Washington State University Tri-Cities will host a free seminar discussion on exclusion and segregation in the mid-Columbia region on Tuesday, Jan. 26, as part of the WSU Common Reading Program.
This event, which takes place from 4 p.m. – 5:30 p.m. online, coincides with the launch of the third book in the “Hanford Histories” series that documents historical accounts and realities of the Hanford Site and surrounding regional area.
Both the book and event parallel themes in this year’s WSU Common Read book, “Born A Crime” by Trevor Noah, who lived in racially-segregated areas in South Africa.
“As part of the Common Reading program, WSU freshmen read an assigned book that introduces students to the value of research, power of ideas and interconnected ways in which disciplines across WSU approach similar issues,” said Tracey Hanshew, WSU Tri-Cities history faculty and coordinator for the event. “Because these conditions and societal views mirror local mid-Columbia history, the seminar contributes to the student experience by highlighting the common community value of the Common Reading program.”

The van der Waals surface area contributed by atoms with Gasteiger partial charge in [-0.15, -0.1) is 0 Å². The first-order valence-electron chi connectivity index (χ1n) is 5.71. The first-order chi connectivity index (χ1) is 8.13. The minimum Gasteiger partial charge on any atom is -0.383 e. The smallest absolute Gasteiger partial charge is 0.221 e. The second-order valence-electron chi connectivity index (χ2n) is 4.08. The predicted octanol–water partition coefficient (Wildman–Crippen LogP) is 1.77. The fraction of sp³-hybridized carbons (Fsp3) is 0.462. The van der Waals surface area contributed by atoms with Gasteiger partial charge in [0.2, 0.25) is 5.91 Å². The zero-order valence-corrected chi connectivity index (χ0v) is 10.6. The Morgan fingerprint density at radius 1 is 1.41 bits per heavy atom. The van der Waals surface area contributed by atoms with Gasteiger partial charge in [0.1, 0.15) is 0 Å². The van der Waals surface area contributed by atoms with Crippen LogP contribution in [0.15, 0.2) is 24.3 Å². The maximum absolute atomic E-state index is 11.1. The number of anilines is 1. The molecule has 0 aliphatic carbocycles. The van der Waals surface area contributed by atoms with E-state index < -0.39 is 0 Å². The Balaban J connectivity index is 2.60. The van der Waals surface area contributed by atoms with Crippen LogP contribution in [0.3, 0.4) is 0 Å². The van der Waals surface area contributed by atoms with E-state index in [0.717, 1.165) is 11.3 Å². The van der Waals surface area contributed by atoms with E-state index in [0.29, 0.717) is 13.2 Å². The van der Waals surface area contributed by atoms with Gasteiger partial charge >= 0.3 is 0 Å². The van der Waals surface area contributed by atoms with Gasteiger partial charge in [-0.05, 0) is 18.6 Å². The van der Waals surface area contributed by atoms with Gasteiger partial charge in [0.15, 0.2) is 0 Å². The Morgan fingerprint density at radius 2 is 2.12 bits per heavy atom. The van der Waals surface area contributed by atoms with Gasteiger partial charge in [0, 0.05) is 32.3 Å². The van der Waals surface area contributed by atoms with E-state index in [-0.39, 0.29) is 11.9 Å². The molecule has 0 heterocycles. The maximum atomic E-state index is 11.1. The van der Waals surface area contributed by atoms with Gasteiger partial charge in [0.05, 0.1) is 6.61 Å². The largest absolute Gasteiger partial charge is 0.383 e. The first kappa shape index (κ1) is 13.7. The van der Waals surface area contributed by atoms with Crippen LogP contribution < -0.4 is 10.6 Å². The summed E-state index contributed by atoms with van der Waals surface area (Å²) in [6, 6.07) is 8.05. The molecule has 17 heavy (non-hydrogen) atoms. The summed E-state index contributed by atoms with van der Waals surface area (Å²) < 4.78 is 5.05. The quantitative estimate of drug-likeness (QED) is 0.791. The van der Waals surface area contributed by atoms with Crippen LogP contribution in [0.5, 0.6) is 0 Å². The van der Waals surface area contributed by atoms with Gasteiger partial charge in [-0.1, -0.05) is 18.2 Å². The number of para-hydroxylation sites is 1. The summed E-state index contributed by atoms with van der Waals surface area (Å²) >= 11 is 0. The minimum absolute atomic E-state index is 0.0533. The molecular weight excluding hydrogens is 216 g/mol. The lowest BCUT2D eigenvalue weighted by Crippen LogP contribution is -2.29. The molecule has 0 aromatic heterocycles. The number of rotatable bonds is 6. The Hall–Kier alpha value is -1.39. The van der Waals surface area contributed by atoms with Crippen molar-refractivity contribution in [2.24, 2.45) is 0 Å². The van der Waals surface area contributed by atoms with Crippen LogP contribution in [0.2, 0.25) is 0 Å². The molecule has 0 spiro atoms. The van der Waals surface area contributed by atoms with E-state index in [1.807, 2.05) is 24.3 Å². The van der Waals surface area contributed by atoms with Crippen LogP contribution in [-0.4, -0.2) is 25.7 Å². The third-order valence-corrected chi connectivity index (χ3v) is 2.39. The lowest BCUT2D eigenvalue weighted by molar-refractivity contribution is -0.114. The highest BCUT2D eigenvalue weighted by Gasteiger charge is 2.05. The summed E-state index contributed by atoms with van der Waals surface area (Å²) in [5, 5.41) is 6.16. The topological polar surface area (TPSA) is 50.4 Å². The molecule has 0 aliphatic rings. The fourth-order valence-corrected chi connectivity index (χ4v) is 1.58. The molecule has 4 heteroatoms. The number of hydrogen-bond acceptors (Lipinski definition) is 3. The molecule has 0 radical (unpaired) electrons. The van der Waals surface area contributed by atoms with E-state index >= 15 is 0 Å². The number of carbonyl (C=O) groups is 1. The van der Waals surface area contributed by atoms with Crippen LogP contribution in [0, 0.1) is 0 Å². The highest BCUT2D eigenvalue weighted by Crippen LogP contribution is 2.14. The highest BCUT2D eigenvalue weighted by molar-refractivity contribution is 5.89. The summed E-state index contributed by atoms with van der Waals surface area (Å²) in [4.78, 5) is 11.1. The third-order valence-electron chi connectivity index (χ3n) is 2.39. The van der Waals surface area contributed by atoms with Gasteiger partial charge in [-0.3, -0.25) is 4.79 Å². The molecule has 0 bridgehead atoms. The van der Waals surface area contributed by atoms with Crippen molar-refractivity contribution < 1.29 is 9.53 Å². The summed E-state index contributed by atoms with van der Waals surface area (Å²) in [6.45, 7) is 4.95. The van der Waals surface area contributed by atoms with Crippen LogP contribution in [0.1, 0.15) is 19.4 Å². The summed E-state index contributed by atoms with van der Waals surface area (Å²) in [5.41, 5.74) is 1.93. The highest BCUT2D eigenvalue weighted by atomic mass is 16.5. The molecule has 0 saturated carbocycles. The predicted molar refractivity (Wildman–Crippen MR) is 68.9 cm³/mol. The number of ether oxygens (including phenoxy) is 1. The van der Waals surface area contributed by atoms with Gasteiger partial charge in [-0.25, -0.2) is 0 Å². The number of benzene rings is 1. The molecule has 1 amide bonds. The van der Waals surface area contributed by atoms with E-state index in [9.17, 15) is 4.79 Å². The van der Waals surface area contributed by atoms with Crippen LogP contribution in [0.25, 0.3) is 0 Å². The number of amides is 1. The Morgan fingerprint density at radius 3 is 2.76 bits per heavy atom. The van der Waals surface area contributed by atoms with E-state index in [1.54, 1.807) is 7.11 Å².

As part of the event, WSU Tri-Cities history faculty Robert Bauman and Robert Franklin, as well as Laura Arata, history faculty at Oklahoma State University, will specifically discuss racial segregation and resistance to discrimination in the mid-Columbia region.
“Racial segregation and exclusion are realities that some may find hard to admit occurred even in our own Tri-Cities regional community,” Bauman said. “The book provides a glimpse into some of those realities by exploring first-hand accounts from those who lived through them.”
The new book, “Echoes of Exclusion and Resistance: Voices from the Hanford Region,” draws reflections from a number of oral histories on the experiences of non-white groups in the Hanford region, such as Wanapum tribal members, Chinese immigrants, World War II Japanese incarcerated individuals and African American migrant workers from the South. The book was edited by Bauman and Franklin.
“While writing it, we had no idea how relevant conversations surrounding this book would be to today’s political and sociological context,” Franklin said. “These are true stories of individuals who provide a perspective of what it was like living and working in the Hanford area.”
Following the seminar presentation, a question and answer session will follow.
Registration to attend the event is available online.